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Traffic light vulns leave doors wide open to Italian Job-style hacks

Never mind blowing the bloody doors off, what about screwing up the rush hour?

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Hackers may be able to create traffic chaos, just like Michael Caine's loveable rogue in classic Brit film The Italian Job, thanks to an alarming series of flaws discovered in traffic control systems.

Cesar Cerrudo, CTO at embedded security experts IOActive Labs, discovered that traffic control systems in cities around the world (US, UK, France, Australia, China, etc) were vulnerable to exploitation.

The vulnerabilities he uncovered could allow anyone to take complete control of the devices, to potentially chaotic effect. According to Cerrudo there are more than 50,000 traffic control devices out there that could be hacked.

IOActive contacted the affected vendor in September 2013 through ICS-CERT (the Industrial Control Systems Cyber Emergency Response Team). The unnamed vendor downplayed the seriousness of the flaws, stating that the devices were working as designed, and customers (state/city governments) "wanted the devices to work that way (insecure)". The vendor added that it had resolved one of the issues in new equipment, without providing a means to update older kit, while stating the the flaws were neither critical nor important.

Cerrudo strongly disputes this assessment, arguing that an attacker could exploit the problems to cause traffic jams and problems at intersections. Part of the problem involves the ability to mess with electronic signs and traffic light signals, as Cerrudo explains.

It's possible to make traffic lights (depending on the configuration) stay green more or less time, stay red and not change to green. It’s also possible to cause electronic signs to display incorrect speed limits and instructions and to make ramp meters allow cars on the freeway faster or slower than needed.

These traffic problems could cause real issues, even deadly ones, by causing accidents or blocking ambulances, fire fighters, or police cars going to an emergency call.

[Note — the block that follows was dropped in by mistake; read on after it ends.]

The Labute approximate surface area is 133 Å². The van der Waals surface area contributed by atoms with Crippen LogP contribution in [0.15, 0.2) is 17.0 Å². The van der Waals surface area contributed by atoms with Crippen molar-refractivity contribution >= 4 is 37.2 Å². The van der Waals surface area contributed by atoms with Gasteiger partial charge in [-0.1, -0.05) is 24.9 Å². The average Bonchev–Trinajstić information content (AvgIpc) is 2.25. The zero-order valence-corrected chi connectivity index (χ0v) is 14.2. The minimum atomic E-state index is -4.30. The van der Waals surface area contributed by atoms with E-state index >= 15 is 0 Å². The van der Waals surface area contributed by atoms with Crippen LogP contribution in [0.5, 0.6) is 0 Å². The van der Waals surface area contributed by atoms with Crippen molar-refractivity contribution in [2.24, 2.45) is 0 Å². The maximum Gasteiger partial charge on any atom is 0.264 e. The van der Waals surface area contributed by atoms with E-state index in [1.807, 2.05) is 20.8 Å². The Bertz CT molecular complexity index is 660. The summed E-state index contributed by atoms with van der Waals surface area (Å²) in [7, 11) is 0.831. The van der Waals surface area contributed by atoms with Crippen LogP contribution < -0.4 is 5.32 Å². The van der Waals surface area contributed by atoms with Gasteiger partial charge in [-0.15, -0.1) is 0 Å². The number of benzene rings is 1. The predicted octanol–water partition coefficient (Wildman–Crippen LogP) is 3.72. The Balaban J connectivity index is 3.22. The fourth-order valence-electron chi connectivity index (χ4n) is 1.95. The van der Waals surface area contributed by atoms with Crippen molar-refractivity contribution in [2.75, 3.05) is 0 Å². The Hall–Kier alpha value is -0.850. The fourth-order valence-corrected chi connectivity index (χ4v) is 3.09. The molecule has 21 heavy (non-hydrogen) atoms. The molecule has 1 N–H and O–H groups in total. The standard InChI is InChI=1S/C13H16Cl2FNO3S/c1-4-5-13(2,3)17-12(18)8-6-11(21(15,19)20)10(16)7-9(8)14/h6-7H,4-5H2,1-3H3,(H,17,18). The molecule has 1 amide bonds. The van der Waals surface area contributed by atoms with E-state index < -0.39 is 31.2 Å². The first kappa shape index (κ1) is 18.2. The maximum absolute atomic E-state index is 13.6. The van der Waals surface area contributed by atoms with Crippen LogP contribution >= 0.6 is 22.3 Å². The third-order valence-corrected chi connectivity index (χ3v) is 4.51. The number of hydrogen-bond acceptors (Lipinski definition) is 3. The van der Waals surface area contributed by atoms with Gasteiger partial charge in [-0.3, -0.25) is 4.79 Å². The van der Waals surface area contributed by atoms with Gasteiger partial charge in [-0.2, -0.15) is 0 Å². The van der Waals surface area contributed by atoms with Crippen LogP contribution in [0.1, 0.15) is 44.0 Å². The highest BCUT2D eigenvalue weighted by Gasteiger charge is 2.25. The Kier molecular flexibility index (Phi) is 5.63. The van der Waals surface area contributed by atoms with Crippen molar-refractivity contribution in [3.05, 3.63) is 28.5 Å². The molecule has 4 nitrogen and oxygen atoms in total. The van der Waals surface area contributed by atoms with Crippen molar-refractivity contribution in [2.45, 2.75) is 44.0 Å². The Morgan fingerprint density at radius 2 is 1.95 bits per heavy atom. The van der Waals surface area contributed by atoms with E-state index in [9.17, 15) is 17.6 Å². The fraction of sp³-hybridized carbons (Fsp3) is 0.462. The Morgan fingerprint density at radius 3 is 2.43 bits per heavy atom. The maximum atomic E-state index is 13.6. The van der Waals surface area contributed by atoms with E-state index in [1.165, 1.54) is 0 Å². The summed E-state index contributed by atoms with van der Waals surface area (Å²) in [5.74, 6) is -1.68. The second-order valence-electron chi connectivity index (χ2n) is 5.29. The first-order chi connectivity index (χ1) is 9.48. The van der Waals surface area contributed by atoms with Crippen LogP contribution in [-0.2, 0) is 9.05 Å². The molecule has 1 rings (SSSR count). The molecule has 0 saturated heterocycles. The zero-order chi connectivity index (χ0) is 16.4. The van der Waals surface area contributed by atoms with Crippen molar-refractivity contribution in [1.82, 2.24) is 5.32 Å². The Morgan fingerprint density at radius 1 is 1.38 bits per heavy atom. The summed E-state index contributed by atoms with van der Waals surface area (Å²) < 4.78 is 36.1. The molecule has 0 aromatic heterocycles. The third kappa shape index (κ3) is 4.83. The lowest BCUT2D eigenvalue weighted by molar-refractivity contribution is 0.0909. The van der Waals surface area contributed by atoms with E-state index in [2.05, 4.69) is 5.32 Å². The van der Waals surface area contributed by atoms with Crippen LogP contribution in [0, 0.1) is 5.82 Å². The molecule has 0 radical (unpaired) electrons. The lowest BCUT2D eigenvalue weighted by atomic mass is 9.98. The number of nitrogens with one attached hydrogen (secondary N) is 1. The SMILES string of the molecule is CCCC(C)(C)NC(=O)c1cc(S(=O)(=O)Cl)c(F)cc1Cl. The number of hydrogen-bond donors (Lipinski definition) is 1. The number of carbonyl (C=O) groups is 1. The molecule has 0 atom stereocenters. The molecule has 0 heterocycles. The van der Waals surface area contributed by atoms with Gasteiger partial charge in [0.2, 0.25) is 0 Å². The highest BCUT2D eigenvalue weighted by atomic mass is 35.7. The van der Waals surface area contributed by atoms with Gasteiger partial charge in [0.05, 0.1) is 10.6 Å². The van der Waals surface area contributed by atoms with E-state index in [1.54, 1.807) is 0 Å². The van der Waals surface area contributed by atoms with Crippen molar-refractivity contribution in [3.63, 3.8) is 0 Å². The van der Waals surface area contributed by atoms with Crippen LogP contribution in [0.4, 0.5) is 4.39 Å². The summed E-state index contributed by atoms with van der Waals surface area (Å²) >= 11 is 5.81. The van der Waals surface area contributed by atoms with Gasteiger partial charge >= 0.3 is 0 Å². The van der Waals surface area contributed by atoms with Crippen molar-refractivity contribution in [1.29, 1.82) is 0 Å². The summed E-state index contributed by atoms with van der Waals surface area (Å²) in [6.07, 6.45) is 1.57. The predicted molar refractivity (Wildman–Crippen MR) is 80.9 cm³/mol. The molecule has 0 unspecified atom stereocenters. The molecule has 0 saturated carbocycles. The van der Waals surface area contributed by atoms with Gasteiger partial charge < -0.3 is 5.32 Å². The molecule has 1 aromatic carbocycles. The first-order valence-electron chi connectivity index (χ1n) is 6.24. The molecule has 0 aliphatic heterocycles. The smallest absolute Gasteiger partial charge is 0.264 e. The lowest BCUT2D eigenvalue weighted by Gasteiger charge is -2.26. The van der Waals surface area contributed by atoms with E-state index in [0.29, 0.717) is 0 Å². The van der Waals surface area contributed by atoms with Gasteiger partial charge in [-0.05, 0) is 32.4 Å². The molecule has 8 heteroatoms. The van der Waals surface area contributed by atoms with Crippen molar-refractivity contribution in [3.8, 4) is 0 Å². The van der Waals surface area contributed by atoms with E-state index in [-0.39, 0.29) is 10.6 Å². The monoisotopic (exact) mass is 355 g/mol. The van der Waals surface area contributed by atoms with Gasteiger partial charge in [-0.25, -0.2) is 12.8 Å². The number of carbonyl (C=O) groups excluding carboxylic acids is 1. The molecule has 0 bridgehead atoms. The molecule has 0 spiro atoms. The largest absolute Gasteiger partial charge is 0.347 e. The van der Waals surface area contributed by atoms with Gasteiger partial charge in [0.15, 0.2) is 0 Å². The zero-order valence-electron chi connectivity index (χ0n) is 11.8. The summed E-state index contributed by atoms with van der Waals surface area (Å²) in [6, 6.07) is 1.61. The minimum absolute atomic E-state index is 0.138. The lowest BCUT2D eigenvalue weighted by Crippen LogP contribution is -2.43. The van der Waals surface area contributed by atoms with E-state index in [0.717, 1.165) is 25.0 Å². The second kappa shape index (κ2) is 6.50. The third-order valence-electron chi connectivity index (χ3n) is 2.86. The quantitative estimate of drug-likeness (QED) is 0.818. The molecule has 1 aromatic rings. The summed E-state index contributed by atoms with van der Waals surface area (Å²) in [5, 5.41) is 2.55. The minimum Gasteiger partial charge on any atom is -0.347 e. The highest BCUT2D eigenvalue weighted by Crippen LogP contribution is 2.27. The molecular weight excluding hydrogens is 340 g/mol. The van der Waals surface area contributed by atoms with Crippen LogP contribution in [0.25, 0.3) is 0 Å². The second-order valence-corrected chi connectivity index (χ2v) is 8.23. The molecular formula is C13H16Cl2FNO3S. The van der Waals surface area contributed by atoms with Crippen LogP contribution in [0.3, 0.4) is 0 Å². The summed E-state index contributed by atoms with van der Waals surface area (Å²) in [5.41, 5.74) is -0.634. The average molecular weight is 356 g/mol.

IOActive has a solid back catalogue of heavyweight research into security flaws in industrial control, including the discovery that hardware powering the US Emergency Alert System can be easily tricked into broadcasting bogus apocalyptic warnings. El Reg is therefore inclined to take its concerns seriously, even absent of the ability to grill the unnamed vendor involved.

Manual overrides and secondary controls might limit the scope for mischief, though it would be something of a gamble to rely on those – especially since exploits might be possible with a minimum of skill and investment, as Cerrudo explains.

The vulnerabilities I found allow anyone to take complete control of the devices and send fake data to traffic control systems. Basically anyone could cause a traffic mess by launching an attack with a simple exploit programmed on cheap hardware ($100 or less).

I even tested the attack launched from a drone flying at over 650 feet [200m], and it worked! Theoretically, an attack could be launched from up to 1 or 2 miles [2-3km] away with a better drone and hardware equipment, I just used a common, commercially available drone and cheap hardware. Since it seems flying a drone in the US is not illegal and anyone will be able to get drones on demand soon, I would be worried about attacks from the sky in the US.

It might also be possible to create self-replicating malware (worm) that can infect these vulnerable devices in order to launch attacks affecting traffic control systems later. The exploited device could then be used to compromise all of the same devices nearby.

What worries me the most is that if a vulnerable device is compromised, it's really, really difficult and really, really costly to detect it. So there could already be compromised devices out there that no one knows about or could know about.

Passive tests ("no hacking and nothing illegal") by Cerrudo on real-life deployments of traffic control systems in Seattle, New York, and Washington DC confirmed that devices were vulnerable, just as Cerrudo feared. Real-life deployments could have different configurations (different hardware/software versions) that might have thwarted attacks, but no such relief was discovered in the field.

"This should be another wake up call for governments to evaluate the security of devices/products before using them in critical infrastructure, and also a request to providers of government devices/products to take security and security vulnerability reports seriously," Cerrudo concludes.

A blog post featuring pictures and videos explaining Cerrudo's research can be found here.

Cerrudo is due to present more details on his research at the Infiltrate 2014 Conference in Miami Beach, USA next week. ®

Update

IOActive has identified the vendor who supplied kit it alleges to be vulnerable as Sensys Networks. El Reg has invited Sensys to comment on the research but has yet to hear back.

Bootnote

IOActive references scenes from Live Free or Die Hard (Die Hard 4) where "terrorist hackers" manipulate traffic signals. However, we make no apologies for referencing The Italian Job when it comes to talk of unleashing traffic chaos.

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